The Big Question – Is there a fertility diet?

The Big Question – Is there a fertility diet?

As a fertility dietitian, I am asked this question all the time. I would love to say that there is a specific diet but at the moment, there is not enough evidence to say that there is an official ‘fertility diet’. But the good news is that the research suggests there are certain dietary patterns or specific dietary strategies that can optimise fertility!

These dietary patterns can be found in a Mediterranean-style diet which has lots of fruit and vegetables, legumes, whole grains, oily fish and olive oil, some poultry, fish dairy, and a low amount of red meat. The foods are unprocessed and low in saturated fat and added sugar. If you are starting to think about nutrition and fertility, this is the best place to start as these dietary strategies are associated with a reduced risk of infertility if you have problems with ovulation positive outcomes in IVF2,3 and for the men …. an improvement in sperm parameters4!

Let’s look at 5 tips that you can follow to optimise your fertility

Mediterranean fish

Include sources of Omega 3

    They are essential fatty acids which means we need to have them in our diet as our bodies can’t make them. They have a significant anti-inflammatory effect which protects our eggs and sperm as they mature. Including a portion of oily fish once a week is a good place to start. If you don’t like fish  there are non-fish sources such as walnuts almonds, flaxseeds, chia seeds,  edamame, rapeseed or canola oil, walnut or soya oil, omega-3 enriched foods e.g. yogurts/spreads/milk/orange juice/eggs. Unfortunately, the plant sources of omega-3 aren’t the same as the sources of omega-3 from oily fish so it might be worth checking with a fertility dietitian to see if you need an omega-3 supplement.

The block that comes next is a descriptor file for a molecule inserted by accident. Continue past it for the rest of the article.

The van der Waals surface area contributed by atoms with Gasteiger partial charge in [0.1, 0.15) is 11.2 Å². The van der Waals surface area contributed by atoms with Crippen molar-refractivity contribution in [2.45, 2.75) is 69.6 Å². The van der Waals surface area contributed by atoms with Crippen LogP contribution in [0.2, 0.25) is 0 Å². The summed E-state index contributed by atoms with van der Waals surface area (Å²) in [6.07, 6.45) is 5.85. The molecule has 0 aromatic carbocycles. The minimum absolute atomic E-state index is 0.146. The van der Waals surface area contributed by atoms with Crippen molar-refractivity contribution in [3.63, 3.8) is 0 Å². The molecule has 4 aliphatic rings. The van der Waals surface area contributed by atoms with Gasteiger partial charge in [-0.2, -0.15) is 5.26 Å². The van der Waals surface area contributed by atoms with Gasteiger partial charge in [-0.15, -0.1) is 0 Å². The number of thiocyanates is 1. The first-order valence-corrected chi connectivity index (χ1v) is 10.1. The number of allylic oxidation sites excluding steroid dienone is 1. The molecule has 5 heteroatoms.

My Top Tip

    I love the acronym S.M.A.S.H to help remember examples of oily fish.  ‘Salmon, Mackerel, Anchovies, Sardines Herring’.

    fruit and vegetables

    Increase fruit and vegetables

      You have probably heard this one before but do you know why it’s so important? Fruit and vegetables are packed full of antioxidants which are molecules that protect cells from damage. As the female egg and male sperm are cells, antioxidants are really important in promoting egg & sperm quality by protecting them from cell damage.

      My Top Tip

      The best tip I can give you is to eat a rainbow! The more colours you choose the bigger array of nutrients you will be able to consume to nourish your eggs and your sperm. Try to aim for 2 fruits & 5 vegetables each day. Sounds like a lot? No problem – just break it down. If you are having 2 vegetables per day, then just aim for 3 and work your way up over a few weeks until you get to 5 per day! You can do this by including:
      • Extra vegetables with dinner
      • Adding fruit to breakfast
      • Snacking on fruit or vegetable crudites and dip e.g. humous
      High Fibre Carbs

      Include high fibre carbohydrates

        Poor carbohydrates, they get such bad press!  When I discuss these with my clients, I emphasise choosing carbohydrates that are high in fibre. The fibre helps control our blood sugar which is really important for people that are trying to lose weight or have insulin resistance, Polycystic Ovary Syndrome and Endometriosis.